Five hundred years before Columbus, a Viking woman named Gudrid sailed off the edge of the known world. She landed in the New World and lived there for three years, giving birth to a baby before sailing home. Or so the Icelandic sagas say. Even after archaeologists found a Viking longhouse in Newfoundland, no one believed that the details of Gudrid’s story were true. Then, in 2001, a team of scientists discovered what may have been this pioneering woman’s last house, buried under a hay field in Iceland, just where the sagas suggested it could be.
Joining scientists experimenting with cutting-edge technology and the latest archaeological techniques, and tracing Gudrid’s steps on land and in the sagas, Nancy Marie Brown reconstructs a life that spanned – and expanded – the bounds of the then-known world. She also sheds new light on the society that gave rise to a woman even more extraordinary than legend has painted her and illuminates the reason for its collapse.
An absolutely fascinating detective-type story, digging into the Icelandic sagas and the Icelandic soil, for andswers and hints that might lead us to reconsrtucting both the life of Gudrid and the lives of the Vikings that dared to live out on the edge of their world. It is written as following her investigations, along with the archaeologists, into the above-mentioned Icelandic site, and interweaves what they find and hypothesise, with what we know, from the sagas, of Gudrid The Far Traveller. We are based in Iceland and journey with Nancy and Gudrid over the icy seas to the New World.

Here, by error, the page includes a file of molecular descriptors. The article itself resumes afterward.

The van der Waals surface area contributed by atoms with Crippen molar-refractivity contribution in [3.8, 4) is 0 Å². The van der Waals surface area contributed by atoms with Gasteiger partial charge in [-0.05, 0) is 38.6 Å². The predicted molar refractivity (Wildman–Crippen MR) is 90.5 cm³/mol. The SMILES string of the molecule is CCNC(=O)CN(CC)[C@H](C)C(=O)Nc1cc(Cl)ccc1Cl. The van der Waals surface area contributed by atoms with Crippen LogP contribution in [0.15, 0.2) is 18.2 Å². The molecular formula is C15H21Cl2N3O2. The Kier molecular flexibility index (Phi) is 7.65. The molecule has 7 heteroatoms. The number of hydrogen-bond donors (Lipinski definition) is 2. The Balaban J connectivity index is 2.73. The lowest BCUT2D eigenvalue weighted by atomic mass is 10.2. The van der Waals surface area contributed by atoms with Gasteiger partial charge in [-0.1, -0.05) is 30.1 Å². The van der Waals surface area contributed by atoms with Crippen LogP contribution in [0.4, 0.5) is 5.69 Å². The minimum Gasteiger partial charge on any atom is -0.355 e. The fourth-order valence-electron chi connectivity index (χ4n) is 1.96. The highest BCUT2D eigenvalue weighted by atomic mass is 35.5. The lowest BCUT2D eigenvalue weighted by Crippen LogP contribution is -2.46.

I will admint to being held spell-bound all the way through, both by the archaelogical findings, and by the vivid bringing to life of Gudrid. Even more so, because though I didn’t realise it at the time of purchasing, it does actually concern the woman featured in another of my all-time favourite – and one of the most beautifully written – books about the Vikings and the sagas of the New World, The Sea Road by Margaret Elphinstone. If you pretend to have any kind of interest, passing or other wise, you cannot be taken seriously if you haven’t read both of these books.
Just as I was left stunned at the majesty of The Sea Road, I am left equally thoughtful, by the closing lines of this one. I was going to quote them, but I’ll leave you to discover and enjoy them for yourselves.
And, my (perhaps) one and two Viking books both written by women. Well, there you go.
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